I'm station staff but soon about to leave E* to start driver training with another TOC. So if I don't see you, good luck & bon voyage with your European journey!
Used to be 5 for many years. I believe they require 3 now. They're looking for a clean record/licence.
Eurostar has never appealed to me for a number of reasons... the mundane concrete lined new tracks, the in-cab signalling, the long tunnel, the central London location, and (mainly) because I couldn't be arsed with the language thing. Having said all of that, I've only heard good things about what its like to drive for them. Good luck to everyone putting in for it.
Thanks for this
Just applied wish me luck guys!
The advert says that you will need to be able to attain a good level of French and that there will be an intensive 7 months of language trainin.
In the recruitment process section it states that there will be a language assessment.
My aim is to become a Eurostar driver however I have currently only 2.5 years of experience since passing out. I have recently started to learn French in preparation for when I meet the required lenght of driving experience but wondered if anyone knew just how much French you need to be able to speak in order to meet their expectations for new applicants?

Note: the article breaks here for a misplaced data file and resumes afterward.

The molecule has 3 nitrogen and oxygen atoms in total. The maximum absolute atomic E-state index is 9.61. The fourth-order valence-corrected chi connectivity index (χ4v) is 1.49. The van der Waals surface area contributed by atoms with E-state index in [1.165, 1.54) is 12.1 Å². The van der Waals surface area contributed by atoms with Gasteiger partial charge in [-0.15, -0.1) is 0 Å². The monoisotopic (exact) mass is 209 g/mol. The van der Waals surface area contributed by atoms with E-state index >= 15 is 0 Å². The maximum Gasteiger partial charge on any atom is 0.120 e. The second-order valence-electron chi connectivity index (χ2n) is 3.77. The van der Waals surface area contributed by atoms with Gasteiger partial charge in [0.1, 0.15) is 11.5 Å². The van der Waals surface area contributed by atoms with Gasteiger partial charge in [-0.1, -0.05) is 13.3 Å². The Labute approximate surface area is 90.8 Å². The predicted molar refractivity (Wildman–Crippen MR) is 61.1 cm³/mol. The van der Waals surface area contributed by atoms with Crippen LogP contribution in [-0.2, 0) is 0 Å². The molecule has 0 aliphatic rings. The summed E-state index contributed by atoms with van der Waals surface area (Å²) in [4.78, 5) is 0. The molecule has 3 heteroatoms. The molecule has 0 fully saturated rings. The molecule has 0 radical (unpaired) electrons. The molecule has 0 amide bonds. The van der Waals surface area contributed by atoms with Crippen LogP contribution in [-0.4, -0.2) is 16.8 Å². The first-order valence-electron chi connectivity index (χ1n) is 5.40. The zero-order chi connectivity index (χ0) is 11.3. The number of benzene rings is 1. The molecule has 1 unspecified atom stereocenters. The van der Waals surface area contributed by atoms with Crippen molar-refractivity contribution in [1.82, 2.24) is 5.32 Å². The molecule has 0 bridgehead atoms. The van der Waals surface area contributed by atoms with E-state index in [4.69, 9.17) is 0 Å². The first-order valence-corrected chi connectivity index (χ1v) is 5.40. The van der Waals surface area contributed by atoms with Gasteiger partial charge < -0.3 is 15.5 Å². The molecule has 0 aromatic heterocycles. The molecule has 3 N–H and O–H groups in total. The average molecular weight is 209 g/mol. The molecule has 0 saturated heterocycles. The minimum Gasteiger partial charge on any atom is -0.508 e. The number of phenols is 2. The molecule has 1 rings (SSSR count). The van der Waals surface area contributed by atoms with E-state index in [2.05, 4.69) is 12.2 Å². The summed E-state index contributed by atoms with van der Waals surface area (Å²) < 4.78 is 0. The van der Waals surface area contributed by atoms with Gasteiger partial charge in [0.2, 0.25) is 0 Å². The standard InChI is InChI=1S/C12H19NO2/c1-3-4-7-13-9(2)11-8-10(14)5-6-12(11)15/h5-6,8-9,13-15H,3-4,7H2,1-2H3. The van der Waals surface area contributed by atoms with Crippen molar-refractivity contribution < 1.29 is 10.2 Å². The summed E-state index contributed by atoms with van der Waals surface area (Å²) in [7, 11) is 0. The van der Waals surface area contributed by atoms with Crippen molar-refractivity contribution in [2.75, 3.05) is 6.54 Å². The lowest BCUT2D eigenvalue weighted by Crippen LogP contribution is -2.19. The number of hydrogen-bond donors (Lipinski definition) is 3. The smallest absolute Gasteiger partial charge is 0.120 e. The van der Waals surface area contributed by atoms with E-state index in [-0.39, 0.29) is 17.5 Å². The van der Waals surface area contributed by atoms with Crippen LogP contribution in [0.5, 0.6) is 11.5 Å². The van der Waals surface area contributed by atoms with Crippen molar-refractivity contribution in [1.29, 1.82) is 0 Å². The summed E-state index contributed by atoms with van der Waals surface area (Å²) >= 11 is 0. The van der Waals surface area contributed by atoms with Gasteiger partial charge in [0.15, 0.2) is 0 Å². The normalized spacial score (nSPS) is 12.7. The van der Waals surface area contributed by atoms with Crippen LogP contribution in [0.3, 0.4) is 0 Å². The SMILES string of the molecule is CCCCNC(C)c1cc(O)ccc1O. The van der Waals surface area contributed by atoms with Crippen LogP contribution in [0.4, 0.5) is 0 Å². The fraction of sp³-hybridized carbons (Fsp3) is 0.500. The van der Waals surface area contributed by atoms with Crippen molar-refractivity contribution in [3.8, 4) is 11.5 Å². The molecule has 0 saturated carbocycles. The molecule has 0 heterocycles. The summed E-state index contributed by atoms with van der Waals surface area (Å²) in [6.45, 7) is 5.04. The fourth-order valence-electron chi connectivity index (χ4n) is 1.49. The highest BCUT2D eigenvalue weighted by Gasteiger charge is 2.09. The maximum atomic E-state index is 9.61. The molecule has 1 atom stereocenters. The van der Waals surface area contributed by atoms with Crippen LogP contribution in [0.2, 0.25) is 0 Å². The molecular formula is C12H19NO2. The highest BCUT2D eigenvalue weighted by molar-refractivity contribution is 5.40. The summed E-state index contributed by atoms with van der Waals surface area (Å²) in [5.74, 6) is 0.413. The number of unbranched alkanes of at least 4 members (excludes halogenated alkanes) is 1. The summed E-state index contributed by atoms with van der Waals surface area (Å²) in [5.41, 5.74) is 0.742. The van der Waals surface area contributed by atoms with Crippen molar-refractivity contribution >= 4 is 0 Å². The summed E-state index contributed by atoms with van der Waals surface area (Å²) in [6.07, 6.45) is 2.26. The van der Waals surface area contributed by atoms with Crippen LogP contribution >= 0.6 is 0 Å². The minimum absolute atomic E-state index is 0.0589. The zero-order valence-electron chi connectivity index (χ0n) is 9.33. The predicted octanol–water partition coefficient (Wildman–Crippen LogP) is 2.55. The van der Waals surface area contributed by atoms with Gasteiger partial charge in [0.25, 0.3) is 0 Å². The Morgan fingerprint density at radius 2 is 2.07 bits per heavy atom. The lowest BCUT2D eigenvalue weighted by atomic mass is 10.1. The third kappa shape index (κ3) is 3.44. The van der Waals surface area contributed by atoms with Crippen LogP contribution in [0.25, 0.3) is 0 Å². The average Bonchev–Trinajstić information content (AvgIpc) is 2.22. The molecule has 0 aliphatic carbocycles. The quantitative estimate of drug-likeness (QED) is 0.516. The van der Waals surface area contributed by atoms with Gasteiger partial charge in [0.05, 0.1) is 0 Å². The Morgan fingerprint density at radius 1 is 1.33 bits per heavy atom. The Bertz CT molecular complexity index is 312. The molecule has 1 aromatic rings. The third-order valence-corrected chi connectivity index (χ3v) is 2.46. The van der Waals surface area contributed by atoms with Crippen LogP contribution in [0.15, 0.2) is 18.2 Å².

Put an application in and put down that you are already learning French. If they knock you back for lack of experience it won't have cost you anything but a few hours doing the app.
It's a lot of pressure though, fail the French exam at the end of seven months and you are up the road. Most drivers I know struggle with English!
They will take applicants who show an ability/willingness to learn a new language. The language assessment is to see what level you're at. If you're a novice, the course is 7 months but could be reduced if you're already at a decent level of French.
Two very good points! I dont think they'd take me on with under 3 years experience as it is and I was expecting to build up 5 years in the first place but the fact they haven't specified a number of years required got me wondering.